Exact and approximate inference in graphical models: variable elimination and beyond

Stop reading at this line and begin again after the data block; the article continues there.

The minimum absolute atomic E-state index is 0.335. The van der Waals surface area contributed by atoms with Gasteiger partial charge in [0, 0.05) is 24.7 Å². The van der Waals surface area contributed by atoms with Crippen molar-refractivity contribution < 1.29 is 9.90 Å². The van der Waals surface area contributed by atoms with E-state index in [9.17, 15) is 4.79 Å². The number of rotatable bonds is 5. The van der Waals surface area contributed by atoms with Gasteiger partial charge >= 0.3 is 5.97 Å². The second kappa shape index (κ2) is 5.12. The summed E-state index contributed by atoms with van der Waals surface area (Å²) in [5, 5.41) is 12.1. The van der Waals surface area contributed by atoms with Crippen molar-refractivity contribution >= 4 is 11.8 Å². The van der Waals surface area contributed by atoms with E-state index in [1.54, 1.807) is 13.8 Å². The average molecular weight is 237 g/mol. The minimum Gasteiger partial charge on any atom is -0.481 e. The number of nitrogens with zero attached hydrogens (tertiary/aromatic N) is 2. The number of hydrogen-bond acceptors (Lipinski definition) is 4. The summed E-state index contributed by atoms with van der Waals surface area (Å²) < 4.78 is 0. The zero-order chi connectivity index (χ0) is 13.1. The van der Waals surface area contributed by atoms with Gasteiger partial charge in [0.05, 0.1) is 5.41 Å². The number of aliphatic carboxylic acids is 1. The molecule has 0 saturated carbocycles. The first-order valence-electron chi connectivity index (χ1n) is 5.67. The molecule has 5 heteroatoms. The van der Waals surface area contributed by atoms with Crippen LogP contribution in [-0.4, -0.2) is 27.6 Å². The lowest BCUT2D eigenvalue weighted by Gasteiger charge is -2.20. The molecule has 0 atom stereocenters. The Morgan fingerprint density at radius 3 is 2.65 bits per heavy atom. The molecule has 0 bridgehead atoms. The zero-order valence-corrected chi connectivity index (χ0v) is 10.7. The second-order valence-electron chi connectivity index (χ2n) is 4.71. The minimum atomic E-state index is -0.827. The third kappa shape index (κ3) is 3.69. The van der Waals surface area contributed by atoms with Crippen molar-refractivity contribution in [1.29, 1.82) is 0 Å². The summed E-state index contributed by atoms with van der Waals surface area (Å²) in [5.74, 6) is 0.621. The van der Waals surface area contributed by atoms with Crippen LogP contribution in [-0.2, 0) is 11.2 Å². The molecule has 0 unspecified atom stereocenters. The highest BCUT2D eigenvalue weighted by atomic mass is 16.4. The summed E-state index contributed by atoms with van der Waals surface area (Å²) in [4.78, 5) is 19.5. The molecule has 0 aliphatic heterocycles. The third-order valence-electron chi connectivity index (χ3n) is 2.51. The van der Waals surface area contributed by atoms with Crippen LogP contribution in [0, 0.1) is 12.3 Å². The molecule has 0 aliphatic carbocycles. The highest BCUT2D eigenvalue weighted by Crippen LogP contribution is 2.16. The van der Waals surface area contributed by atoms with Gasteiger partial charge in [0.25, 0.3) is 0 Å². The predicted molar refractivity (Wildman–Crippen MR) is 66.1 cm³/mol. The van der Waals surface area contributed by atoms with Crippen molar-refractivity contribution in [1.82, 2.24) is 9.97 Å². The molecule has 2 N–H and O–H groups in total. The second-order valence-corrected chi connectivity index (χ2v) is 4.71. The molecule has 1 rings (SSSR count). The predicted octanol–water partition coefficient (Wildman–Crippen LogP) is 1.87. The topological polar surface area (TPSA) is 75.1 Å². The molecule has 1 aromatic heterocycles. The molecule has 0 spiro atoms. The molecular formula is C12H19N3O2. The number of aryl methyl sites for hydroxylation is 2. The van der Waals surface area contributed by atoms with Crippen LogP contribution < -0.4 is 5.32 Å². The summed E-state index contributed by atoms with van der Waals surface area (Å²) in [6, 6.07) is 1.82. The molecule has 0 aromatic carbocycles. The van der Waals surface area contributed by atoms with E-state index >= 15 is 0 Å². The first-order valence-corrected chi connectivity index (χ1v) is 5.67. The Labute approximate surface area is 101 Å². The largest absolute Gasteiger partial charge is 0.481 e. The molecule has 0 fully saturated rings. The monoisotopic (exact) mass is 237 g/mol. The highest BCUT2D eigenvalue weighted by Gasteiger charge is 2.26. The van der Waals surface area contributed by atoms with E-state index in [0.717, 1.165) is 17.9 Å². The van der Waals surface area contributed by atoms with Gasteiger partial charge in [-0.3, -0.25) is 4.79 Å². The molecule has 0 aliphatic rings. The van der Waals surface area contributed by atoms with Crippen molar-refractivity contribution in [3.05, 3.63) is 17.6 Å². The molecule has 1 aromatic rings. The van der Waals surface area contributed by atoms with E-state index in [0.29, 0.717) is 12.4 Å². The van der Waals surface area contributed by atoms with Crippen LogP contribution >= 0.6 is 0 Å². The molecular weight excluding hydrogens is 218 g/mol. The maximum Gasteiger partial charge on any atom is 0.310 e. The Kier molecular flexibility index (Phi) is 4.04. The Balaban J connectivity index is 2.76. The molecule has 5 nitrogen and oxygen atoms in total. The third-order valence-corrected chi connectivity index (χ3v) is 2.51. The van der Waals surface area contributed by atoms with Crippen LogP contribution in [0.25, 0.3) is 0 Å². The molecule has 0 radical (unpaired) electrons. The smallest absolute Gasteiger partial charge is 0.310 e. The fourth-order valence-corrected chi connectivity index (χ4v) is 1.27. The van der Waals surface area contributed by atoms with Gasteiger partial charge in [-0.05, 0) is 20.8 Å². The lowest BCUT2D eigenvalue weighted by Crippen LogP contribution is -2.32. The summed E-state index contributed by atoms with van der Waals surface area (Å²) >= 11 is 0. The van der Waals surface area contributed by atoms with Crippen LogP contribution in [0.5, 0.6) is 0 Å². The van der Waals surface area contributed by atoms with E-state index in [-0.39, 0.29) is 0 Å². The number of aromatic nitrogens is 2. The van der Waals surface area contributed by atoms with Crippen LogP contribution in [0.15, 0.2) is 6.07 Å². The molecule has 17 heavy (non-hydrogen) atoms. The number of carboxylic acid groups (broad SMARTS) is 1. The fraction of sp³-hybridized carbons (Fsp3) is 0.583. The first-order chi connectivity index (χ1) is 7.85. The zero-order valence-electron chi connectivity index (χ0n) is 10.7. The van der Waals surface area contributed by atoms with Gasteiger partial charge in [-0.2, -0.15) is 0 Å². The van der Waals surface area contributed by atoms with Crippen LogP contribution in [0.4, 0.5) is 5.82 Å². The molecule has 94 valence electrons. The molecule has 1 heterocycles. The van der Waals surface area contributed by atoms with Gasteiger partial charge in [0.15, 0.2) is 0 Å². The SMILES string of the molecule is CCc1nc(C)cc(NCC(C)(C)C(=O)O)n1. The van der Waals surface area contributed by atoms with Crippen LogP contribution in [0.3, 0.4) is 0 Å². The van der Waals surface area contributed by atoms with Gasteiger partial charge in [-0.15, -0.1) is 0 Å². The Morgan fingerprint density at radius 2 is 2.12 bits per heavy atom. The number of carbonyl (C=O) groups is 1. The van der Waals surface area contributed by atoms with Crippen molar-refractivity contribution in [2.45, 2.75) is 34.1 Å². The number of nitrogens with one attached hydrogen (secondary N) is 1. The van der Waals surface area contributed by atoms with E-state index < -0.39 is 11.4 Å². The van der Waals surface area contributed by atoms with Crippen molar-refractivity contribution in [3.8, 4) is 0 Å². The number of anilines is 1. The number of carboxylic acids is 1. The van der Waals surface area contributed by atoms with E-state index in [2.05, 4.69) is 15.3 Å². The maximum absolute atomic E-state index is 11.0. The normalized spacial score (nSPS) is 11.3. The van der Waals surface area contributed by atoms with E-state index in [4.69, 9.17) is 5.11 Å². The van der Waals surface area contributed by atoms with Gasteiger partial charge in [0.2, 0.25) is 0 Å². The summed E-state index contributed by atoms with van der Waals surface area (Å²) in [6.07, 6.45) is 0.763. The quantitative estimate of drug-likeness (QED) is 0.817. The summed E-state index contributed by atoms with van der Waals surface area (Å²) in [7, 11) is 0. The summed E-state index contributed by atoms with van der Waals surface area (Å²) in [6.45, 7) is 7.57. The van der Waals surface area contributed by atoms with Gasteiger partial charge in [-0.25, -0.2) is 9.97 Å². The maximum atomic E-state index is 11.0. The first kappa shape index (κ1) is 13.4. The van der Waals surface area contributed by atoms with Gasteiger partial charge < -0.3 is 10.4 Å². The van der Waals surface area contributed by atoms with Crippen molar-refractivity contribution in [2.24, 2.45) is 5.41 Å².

Probabilistic graphical models offer a powerful framework to account for the dependence structure between variables, which is represented as a graph. However, the dependence between variables may render inference tasks intractable. In this paper we review techniques exploiting the graph structure for exact inference, borrowed from optimisation and computer science. They are built on the principle of variable elimination whose complexity is dictated in an intricate way by the order in which variables are eliminated. The so-called treewidth of the graph characterises this algorithmic complexity: low-treewidth graphs can be processed efficiently. The first message that we illustrate is therefore the idea that for inference in graphical model, the number of variables is not the limiting factor, and it is worth checking for the treewidth before turning to approximate methods. We show how algorithms providing an upper bound of the treewidth can be exploited to derive a 'good' elimination order enabling to perform exact inference. The second message is that when the treewidth is too large, algorithms for approximate inference linked to the principle of variable elimination, such as loopy belief propagation and variational approaches, can lead to accurate results while being much less time consuming than Monte-Carlo approaches. We illustrate the techniques reviewed in this article on benchmarks of inference problems in genetic linkage analysis and computer vision, as well as on hidden variables restoration in coupled Hidden Markov Models.

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